Earlier large volcanic eruptions have affected climate, but they usually cool temperatures, because they send light-scattering aerosols into the stratosphere. Those aerosols act as a sort of massive layer of sunscreen. But since water vapor traps heat, the Tongan eruption could temporarily raise temperatures a bit, the researchers said.

It normally takes around 2-3 years for sulfate aerosols from volcanoes to fall out of the stratosphere. But the water from the Jan. 15 eruption could take 5-10 years to fully dissipate.

Given that timeframe and the extraordinary amount of water involved, Hunga Tonga-Hunga Ha’apai “may be the first volcanic eruption observed to impact climate not through surface cooling caused by volcanic sulfate aerosols, but rather through surface warming,” the researchers said in their paper.

NASA says the data for the study came from the Microwave Limb Sounder (MLS) instrument on its Aura satellite, which measures water vapor, ozone, aerosols and gases in Earth’s atmosphere.

The volcano interrupted the ‘heartbeat’ of water in the stratosphere

The Jan. 15 eruption emphatically disrupted annual water patterns in the stratosphere (which also holds most of the atmosphere’s ozone).

The normal mechanism by which water risesinto the stratosphere is so reliable that researchers refer to it as a sort of tape recorder, marking annual temperature cycles through alternating bands of dry and moist air rising from the tropics.

January is normally the middle of the dry period in that seasonal cycle — but then the Tongan volcano erupted in the South Pacific Ocean, suddenly injecting a huge amount of water high in the atmosphere.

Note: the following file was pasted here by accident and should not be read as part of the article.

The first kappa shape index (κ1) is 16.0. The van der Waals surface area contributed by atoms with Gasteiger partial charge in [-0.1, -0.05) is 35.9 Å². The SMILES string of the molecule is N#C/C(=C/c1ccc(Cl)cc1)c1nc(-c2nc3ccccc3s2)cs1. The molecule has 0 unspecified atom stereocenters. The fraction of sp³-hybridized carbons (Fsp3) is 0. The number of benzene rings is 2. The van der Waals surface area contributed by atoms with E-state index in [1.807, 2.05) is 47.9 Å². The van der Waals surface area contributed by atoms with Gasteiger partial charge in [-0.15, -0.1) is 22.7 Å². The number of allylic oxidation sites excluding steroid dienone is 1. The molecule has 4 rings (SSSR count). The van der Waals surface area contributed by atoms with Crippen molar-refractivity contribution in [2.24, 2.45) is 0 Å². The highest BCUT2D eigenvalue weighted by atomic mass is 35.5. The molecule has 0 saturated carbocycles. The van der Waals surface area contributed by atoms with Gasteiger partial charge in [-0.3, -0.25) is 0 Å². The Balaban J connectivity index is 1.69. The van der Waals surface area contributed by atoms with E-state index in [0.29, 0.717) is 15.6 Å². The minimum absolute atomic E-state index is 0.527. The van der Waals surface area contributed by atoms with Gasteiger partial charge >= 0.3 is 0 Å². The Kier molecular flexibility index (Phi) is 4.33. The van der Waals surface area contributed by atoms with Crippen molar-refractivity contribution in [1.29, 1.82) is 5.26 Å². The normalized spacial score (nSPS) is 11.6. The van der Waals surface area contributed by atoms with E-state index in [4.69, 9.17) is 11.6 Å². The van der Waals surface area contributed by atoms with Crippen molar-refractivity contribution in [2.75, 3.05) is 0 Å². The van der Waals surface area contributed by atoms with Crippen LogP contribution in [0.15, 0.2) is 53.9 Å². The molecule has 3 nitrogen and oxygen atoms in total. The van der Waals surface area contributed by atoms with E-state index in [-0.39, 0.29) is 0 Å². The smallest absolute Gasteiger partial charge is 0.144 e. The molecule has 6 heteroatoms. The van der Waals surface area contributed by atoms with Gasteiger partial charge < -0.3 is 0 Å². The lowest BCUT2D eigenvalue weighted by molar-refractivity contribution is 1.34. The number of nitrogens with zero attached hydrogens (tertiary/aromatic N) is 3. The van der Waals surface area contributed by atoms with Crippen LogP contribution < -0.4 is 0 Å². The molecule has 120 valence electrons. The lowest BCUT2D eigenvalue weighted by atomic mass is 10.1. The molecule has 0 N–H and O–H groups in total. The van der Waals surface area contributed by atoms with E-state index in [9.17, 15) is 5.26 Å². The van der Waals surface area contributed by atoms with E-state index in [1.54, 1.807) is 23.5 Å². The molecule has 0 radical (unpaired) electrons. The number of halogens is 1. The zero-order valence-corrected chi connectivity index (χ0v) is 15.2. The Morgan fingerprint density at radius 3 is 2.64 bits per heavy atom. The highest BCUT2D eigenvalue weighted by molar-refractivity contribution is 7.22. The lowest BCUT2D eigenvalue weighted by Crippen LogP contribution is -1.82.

“By short-circuiting the pathway through the cold point, [Hunga Tonga-Hunga Ha’apai] has disrupted this ‘heartbeat’ signal” in the planet’s normal atmospheric water pattern, the researchers said.

They recommend closely monitoring the water from the volcanic eruption, both to predict its impact in the near term and to better understand how future eruptions might affect the planet’s climate.

The NZ media has nothing to say about this. On looking, I found one outlet had a story – this.

Remotely piloted underwater vessel returns from surveillance mission to Tongan eruption site

Sea-Kit's USV Maxlimer, pictured here preparing for dispatch to Tonga, has returned with data from the water around the eruption site, showing volcanic activity is ongoing inside.

An unmanned, remotely piloted underwater surveillance vessel sent to observe the impact of the Hunga-Tonga Hunga-Ha’apai eruption in Tonga has returned with evidence of ongoing volcanic activity inside the crater.

Sea-Kit International’s “uncrewed surface vessel” USV Maxlimer was dispatched in June, and has brought home a plethora of data and photos to fill important gaps in our understanding of the site and surrounding ocean.

“Early data shows ongoing activity within the caldera, though it is too early to tell if it is due to continuing eruption but at a reduced intensity, or hydrothermal venting driven by cooling lava, or both,” said oceanographer Sharon Walker, from the United States’ National Oceanic and Atmospheric Administration.